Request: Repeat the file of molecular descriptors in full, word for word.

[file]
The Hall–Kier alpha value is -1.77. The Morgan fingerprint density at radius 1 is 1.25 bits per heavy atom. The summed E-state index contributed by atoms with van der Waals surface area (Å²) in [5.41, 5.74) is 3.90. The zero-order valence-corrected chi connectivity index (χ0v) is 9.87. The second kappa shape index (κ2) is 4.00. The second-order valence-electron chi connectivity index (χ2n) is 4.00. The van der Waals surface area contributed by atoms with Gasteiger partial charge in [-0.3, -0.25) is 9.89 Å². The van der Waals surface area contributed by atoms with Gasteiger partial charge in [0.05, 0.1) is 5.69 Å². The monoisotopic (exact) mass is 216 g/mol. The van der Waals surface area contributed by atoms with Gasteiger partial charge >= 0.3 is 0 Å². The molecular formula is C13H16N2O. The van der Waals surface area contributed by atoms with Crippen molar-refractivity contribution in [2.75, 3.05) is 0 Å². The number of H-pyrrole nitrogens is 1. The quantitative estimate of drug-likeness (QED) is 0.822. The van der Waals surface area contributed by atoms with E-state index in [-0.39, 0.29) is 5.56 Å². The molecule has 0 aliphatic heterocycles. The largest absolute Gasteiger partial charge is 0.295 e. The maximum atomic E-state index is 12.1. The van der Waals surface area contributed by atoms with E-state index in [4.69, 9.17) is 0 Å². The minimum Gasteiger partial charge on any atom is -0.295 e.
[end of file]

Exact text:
The Hall–Kier alpha value is -1.77. The Morgan fingerprint density at radius 1 is 1.25 bits per heavy atom. The summed E-state index contributed by atoms with van der Waals surface area (Å²) in [5.41, 5.74) is 3.90. The zero-order valence-corrected chi connectivity index (χ0v) is 9.87. The second kappa shape index (κ2) is 4.00. The second-order valence-electron chi connectivity index (χ2n) is 4.00. The van der Waals surface area contributed by atoms with Gasteiger partial charge in [-0.3, -0.25) is 9.89 Å². The van der Waals surface area contributed by atoms with Gasteiger partial charge in [0.05, 0.1) is 5.69 Å². The monoisotopic (exact) mass is 216 g/mol. The van der Waals surface area contributed by atoms with Gasteiger partial charge >= 0.3 is 0 Å². The molecular formula is C13H16N2O. The van der Waals surface area contributed by atoms with Crippen molar-refractivity contribution in [2.75, 3.05) is 0 Å². The number of H-pyrrole nitrogens is 1. The quantitative estimate of drug-likeness (QED) is 0.822. The van der Waals surface area contributed by atoms with E-state index in [-0.39, 0.29) is 5.56 Å². The molecule has 0 aliphatic heterocycles. The largest absolute Gasteiger partial charge is 0.295 e. The maximum atomic E-state index is 12.1. The van der Waals surface area contributed by atoms with E-state index in [4.69, 9.17) is 0 Å². The minimum Gasteiger partial charge on any atom is -0.295 e.